The leading figure in the m5-rfp is a populist Iman, Mahmoud Dicko. However, despite the demonstrations demanding the president’s resignation, Dicko kept open the possibility of an agreement with Keïta. Immediately after the coup, Dicko declared he would no longer be involved in politics while other leaders of m5-rfp stated the coup had fulfilled the demands of the people and called for celebration.
Leaders in neighboring countries have been extremely worried over the mass movement and been trying to mediate since mid-July. They proposed new elections for the 31 parliamentary seats, but both the government and the m5-rfp opposed this.
The coup has been condemned by governments everywhere — from the UN security council, including China and Russia, the African Union, the 15 countries of ECOWAS and all the major European powers headed by France, the colonial power until 1960 that still dominates the region.
The coup, and even more the deep crisis, takes place in a country that has been a top priority for imperialism’s war against islamists. The UN force in the country (MINUSMA) has more than 12,000 soldiers, including 400 from China and 142 from Sweden. More UN soldiers are killed in Mali than anywhere else.
France has increased its presence this year, with more than 5,000 troops. The US, the UK and Germany also have forces in the country.
This intervention started in 2012–13 when jihadist forces took over the north of the country following the military coup. However, “Despite nearly a decade of international counter-terrorism operations and security assistance programs, these groups have kept their grip on parts of central Mali and spread further south into neighboring Burkina Faso and Niger”, summarizes foreignpolicy.com.
Violence has increased, with the islamists, Jama’a Nusrat ul-Islam wa al-Muslimi linked to al-Qaeda and Islamic State Group in the Greater Sahara both increasing their actions. There are also several criminal militias, dealing with trafficking and drug smuggling.
The imperialist powers and neighboring states above all want stability and fear both mass movements and military coups spreading in the region. ECOWAS immediately closed the borders to Mali and stopped all trade, alongside sending its representatives to talk to the coup leaders.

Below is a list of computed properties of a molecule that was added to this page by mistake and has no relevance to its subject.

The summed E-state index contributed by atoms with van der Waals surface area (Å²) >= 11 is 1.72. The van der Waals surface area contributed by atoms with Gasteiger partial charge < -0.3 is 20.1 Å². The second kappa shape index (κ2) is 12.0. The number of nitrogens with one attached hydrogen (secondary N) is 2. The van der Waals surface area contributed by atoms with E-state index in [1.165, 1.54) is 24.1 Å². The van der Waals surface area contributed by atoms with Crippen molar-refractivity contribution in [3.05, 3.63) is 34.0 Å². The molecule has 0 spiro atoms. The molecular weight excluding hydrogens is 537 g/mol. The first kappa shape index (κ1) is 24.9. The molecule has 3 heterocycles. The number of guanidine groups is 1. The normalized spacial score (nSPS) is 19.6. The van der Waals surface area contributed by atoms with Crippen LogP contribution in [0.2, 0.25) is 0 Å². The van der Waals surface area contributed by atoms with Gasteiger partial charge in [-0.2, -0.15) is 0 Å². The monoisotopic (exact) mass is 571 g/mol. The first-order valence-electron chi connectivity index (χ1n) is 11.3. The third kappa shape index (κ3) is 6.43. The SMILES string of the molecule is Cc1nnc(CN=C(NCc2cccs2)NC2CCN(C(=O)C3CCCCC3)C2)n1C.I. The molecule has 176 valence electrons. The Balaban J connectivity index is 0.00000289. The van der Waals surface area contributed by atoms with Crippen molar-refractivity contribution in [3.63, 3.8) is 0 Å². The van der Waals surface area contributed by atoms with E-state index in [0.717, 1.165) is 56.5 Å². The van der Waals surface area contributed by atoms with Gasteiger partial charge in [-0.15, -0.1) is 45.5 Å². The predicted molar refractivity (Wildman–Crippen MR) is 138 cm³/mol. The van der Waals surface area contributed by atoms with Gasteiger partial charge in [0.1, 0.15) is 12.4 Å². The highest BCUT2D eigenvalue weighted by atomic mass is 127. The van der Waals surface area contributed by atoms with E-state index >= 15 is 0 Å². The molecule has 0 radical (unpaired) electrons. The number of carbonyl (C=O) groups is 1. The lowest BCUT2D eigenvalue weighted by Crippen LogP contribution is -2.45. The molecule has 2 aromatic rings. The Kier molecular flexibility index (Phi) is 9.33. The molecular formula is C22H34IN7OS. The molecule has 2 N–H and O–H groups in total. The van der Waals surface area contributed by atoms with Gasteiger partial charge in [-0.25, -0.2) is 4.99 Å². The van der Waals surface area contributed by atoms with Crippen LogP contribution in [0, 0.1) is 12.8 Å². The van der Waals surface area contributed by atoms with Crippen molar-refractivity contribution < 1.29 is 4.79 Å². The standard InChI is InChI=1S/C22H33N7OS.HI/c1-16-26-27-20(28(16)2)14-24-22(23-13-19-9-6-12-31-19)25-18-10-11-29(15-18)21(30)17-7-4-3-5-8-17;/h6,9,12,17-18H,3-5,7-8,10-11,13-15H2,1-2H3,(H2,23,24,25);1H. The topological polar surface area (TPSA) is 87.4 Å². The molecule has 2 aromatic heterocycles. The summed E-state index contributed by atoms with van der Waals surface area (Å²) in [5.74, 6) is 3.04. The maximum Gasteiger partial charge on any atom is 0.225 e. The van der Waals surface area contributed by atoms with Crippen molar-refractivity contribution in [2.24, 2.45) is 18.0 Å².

However, neither imperialism nor the coup leaders will achieve any stability. The high-ranking military leaders met no opposition in taking power, but they have no program or policies to meet the expectations of the masses. They now have support, but for how long?
Their first priority following the coup was to declare its ambition to continue cooperation with France and the ECOWAS governments. They also met with leaders of the ruling party for discussions.
A former US ambassador to Nigeria, John Campbell, who is on the think-tank Council on Foreign Relations, did not count on major changes from the coup makers: “So, it was not a coup against those that have been running the country, but rather more or less among those that have been running the country.”
If that is the case, the military take over could be similar to what happened in Zimbabwe in November 2017, where Mugabe was forced to leave by the military, but leaving the regime intact. So far, the coup makers in Mali have made very few promises at all, apart from general talk of a new constitution and coming elections.
The crisis of the Sahel region and the threat from right-islamist forces can not be solved by military forces. Even the BBC commented: “However, it is increasingly clear that the problem facing Chad, Niger, Mali, Burkina Faso and Mauritania, known as the G5 Sahel, is not just the presence of armed groups, and that more than military action is urgently needed”.
The rules are set by the global capitalist system. Mali, as most other African states, has been ordered by imperialism and its institutions such as the IMF, to privatize and prioritize exports. It is one of the largest gold producers in Africa, although this is of no benefit to the mass of workers and poor. Instead, imperialism has focused on using military force to keep the state intact. In 2016, the European Union signed a deal with Mali to block refugees for a small compensation.
The islamist groups have grown out the collapse of the already weak economies and states, and their support increases as state repression is stepped up. Workers and the poor in Mali and across the Sahel need to be organized democratically, to take the gold, agricultural products and natural resources into their own hands, and tear the region away from imperialism and capitalism.